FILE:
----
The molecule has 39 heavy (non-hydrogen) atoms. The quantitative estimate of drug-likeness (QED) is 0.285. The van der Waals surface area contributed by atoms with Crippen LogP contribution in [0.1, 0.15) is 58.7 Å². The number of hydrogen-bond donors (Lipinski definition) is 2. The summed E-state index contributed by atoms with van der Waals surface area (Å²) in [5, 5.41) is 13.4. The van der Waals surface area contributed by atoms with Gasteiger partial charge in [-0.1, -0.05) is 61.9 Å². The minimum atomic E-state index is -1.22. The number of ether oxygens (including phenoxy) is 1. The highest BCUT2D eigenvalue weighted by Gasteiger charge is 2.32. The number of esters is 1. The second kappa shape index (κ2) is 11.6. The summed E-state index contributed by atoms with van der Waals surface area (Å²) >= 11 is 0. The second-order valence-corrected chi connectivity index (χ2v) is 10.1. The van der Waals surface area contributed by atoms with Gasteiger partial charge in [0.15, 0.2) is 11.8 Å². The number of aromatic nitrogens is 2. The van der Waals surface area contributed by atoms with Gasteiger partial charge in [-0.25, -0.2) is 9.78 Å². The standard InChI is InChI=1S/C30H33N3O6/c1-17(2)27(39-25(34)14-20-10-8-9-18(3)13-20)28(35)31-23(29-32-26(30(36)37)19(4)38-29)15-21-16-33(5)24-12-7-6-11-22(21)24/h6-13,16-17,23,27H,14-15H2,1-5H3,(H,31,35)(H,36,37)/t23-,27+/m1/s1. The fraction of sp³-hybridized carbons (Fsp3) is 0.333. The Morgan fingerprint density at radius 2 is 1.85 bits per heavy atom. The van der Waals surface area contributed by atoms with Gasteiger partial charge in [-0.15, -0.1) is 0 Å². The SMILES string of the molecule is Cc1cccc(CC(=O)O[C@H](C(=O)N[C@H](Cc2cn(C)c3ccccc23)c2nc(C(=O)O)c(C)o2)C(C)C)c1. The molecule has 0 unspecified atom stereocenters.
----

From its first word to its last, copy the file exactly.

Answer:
The molecule has 39 heavy (non-hydrogen) atoms. The quantitative estimate of drug-likeness (QED) is 0.285. The van der Waals surface area contributed by atoms with Crippen LogP contribution in [0.1, 0.15) is 58.7 Å². The number of hydrogen-bond donors (Lipinski definition) is 2. The summed E-state index contributed by atoms with van der Waals surface area (Å²) in [5, 5.41) is 13.4. The van der Waals surface area contributed by atoms with Gasteiger partial charge in [-0.1, -0.05) is 61.9 Å². The minimum atomic E-state index is -1.22. The number of ether oxygens (including phenoxy) is 1. The highest BCUT2D eigenvalue weighted by Gasteiger charge is 2.32. The number of esters is 1. The second kappa shape index (κ2) is 11.6. The summed E-state index contributed by atoms with van der Waals surface area (Å²) >= 11 is 0. The second-order valence-corrected chi connectivity index (χ2v) is 10.1. The van der Waals surface area contributed by atoms with Gasteiger partial charge in [0.15, 0.2) is 11.8 Å². The number of aromatic nitrogens is 2. The van der Waals surface area contributed by atoms with Gasteiger partial charge in [-0.25, -0.2) is 9.78 Å². The standard InChI is InChI=1S/C30H33N3O6/c1-17(2)27(39-25(34)14-20-10-8-9-18(3)13-20)28(35)31-23(29-32-26(30(36)37)19(4)38-29)15-21-16-33(5)24-12-7-6-11-22(21)24/h6-13,16-17,23,27H,14-15H2,1-5H3,(H,31,35)(H,36,37)/t23-,27+/m1/s1. The fraction of sp³-hybridized carbons (Fsp3) is 0.333. The Morgan fingerprint density at radius 2 is 1.85 bits per heavy atom. The van der Waals surface area contributed by atoms with Gasteiger partial charge in [-0.15, -0.1) is 0 Å². The SMILES string of the molecule is Cc1cccc(CC(=O)O[C@H](C(=O)N[C@H](Cc2cn(C)c3ccccc23)c2nc(C(=O)O)c(C)o2)C(C)C)c1. The molecule has 0 unspecified atom stereocenters.